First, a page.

When I heard on August 10, 2007, that Utah-based U.S. District Court Judge Dale Kimball had issued a 102-page opinion in The SCO Group, Inc v. Novell, Inc, I was anxious to read it. I was also anxious to see what paralegal and blogger Pamela "PJ" Jones , founder of Groklaw and an expert on the case, had to say about the opinion. Even lawyers in the case and those with impending litigation involving The SCO Group and the companies they represent turn to her blog for news about the case. See "Lawyers Flock to Mystery Web Site's Coverage of SCO-IBM Suit."
As a litigation paralegal with a journalist background, reading well-crafted legal opinions is as natural as reading a good novel. Judge Kimball's August 10, 2007, Memorandum Decision and Order in The SCO Group, Inc v. Novell, Inc fit the bill as a good read. It was comprehensive and lacked the legal jargon that often keeps those uninitiated in law in the dark.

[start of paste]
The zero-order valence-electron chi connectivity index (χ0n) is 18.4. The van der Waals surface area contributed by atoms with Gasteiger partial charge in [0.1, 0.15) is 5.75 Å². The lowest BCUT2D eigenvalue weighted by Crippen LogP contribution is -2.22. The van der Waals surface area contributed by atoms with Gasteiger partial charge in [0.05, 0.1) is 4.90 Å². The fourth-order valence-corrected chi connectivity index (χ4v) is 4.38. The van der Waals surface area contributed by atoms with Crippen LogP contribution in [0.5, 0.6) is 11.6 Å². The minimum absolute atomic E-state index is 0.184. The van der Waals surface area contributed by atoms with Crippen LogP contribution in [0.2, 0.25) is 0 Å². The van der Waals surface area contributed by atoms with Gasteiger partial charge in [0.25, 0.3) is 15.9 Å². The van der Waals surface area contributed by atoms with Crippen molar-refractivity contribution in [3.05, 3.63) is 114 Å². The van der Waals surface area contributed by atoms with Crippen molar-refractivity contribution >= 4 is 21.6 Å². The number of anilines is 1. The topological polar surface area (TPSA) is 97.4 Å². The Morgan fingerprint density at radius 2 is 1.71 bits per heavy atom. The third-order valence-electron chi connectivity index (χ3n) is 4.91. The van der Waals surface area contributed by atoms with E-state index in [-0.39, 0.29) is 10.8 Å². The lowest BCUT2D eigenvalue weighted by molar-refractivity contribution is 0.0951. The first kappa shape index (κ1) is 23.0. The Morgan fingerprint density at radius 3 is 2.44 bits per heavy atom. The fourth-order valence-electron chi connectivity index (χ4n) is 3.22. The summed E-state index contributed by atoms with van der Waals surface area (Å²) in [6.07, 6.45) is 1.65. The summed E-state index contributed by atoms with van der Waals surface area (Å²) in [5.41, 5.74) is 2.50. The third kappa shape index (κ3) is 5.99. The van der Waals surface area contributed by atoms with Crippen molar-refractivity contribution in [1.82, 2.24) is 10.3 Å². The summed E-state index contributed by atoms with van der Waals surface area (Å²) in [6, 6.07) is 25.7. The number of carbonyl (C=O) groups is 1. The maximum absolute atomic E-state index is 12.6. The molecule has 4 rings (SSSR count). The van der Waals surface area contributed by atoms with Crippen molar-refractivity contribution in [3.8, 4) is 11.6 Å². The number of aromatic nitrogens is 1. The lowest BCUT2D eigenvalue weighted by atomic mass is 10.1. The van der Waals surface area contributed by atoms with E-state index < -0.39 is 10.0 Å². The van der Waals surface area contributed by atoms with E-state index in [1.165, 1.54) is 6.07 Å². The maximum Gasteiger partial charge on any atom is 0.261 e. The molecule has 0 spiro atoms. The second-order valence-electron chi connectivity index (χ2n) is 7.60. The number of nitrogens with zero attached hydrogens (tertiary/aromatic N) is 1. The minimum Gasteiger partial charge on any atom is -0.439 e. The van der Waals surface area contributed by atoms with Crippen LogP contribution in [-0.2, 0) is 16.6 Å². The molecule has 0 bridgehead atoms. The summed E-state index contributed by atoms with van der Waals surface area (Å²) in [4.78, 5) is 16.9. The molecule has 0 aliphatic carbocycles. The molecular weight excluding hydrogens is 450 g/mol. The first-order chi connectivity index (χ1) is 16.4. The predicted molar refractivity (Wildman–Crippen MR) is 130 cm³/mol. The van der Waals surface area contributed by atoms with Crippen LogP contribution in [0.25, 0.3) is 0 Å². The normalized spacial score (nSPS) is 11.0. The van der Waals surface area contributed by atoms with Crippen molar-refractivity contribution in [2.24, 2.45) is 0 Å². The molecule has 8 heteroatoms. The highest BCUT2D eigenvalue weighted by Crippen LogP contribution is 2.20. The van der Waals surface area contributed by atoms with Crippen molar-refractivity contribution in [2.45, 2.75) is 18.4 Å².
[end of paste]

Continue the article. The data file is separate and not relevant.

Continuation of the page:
A civil litigation defense paralegal since 1991, I naturally gravitated towards Novell and its claim that it, not SCO, owned UNIX and UnixWare copyrights, and that SCO only had a license for UNIX. As P.J and many others expected he would, Judge Kimball ruled that Novell, Inc is the rightful owner of UNIX and UnixWare copyrights.
If you are interested in this case--it's not over yet--I suggest you visit Groklaw for background. P.J has followed it from day one. She is perhaps the foremost authority on it. Her views on Judge Kimball's ruling are in "Court Rules: Novell owns the UNIX and UnixWare copyrights! Novell has right to waive!
Note: A longer version of this post can be found at The Technology Free Press, my blog about "tech news, web/tech, tech blogging and tech politics.